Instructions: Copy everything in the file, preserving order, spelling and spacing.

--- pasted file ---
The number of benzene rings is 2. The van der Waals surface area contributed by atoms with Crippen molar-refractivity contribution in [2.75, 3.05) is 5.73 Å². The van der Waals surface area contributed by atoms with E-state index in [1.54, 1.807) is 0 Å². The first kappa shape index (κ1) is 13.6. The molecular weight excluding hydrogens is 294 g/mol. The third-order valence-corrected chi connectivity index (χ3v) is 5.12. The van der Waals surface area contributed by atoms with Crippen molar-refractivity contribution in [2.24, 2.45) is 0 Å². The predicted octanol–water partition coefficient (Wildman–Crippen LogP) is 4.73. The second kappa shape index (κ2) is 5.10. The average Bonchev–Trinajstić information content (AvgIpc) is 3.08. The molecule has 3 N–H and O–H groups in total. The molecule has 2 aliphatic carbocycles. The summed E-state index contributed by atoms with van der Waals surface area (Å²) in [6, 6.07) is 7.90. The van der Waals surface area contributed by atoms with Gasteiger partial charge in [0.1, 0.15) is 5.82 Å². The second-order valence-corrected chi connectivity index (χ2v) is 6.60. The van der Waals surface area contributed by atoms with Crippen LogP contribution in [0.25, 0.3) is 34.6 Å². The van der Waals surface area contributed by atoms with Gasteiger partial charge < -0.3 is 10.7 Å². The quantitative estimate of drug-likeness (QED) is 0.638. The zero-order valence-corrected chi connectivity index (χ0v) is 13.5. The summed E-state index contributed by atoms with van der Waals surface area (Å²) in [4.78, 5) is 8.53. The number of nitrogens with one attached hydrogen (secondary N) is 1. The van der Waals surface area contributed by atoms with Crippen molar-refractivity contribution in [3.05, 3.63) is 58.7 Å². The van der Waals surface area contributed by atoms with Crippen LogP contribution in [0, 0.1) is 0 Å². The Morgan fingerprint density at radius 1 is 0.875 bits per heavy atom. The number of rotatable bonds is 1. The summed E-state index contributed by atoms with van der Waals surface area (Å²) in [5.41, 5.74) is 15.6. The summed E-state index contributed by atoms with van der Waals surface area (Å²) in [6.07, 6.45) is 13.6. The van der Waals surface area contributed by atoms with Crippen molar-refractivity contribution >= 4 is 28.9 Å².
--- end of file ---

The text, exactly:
The number of benzene rings is 2. The van der Waals surface area contributed by atoms with Crippen molar-refractivity contribution in [2.75, 3.05) is 5.73 Å². The van der Waals surface area contributed by atoms with E-state index in [1.54, 1.807) is 0 Å². The first kappa shape index (κ1) is 13.6. The molecular weight excluding hydrogens is 294 g/mol. The third-order valence-corrected chi connectivity index (χ3v) is 5.12. The van der Waals surface area contributed by atoms with Crippen molar-refractivity contribution in [2.24, 2.45) is 0 Å². The predicted octanol–water partition coefficient (Wildman–Crippen LogP) is 4.73. The second kappa shape index (κ2) is 5.10. The average Bonchev–Trinajstić information content (AvgIpc) is 3.08. The molecule has 3 N–H and O–H groups in total. The molecule has 2 aliphatic carbocycles. The summed E-state index contributed by atoms with van der Waals surface area (Å²) in [6, 6.07) is 7.90. The van der Waals surface area contributed by atoms with Gasteiger partial charge in [0.1, 0.15) is 5.82 Å². The second-order valence-corrected chi connectivity index (χ2v) is 6.60. The van der Waals surface area contributed by atoms with Crippen LogP contribution in [0.25, 0.3) is 34.6 Å². The van der Waals surface area contributed by atoms with Gasteiger partial charge < -0.3 is 10.7 Å². The quantitative estimate of drug-likeness (QED) is 0.638. The zero-order valence-corrected chi connectivity index (χ0v) is 13.5. The summed E-state index contributed by atoms with van der Waals surface area (Å²) in [4.78, 5) is 8.53. The number of nitrogens with one attached hydrogen (secondary N) is 1. The van der Waals surface area contributed by atoms with Crippen molar-refractivity contribution in [3.05, 3.63) is 58.7 Å². The van der Waals surface area contributed by atoms with Crippen LogP contribution in [0, 0.1) is 0 Å². The Morgan fingerprint density at radius 1 is 0.875 bits per heavy atom. The number of rotatable bonds is 1. The summed E-state index contributed by atoms with van der Waals surface area (Å²) in [5.41, 5.74) is 15.6. The summed E-state index contributed by atoms with van der Waals surface area (Å²) in [6.07, 6.45) is 13.6. The van der Waals surface area contributed by atoms with Crippen molar-refractivity contribution >= 4 is 28.9 Å².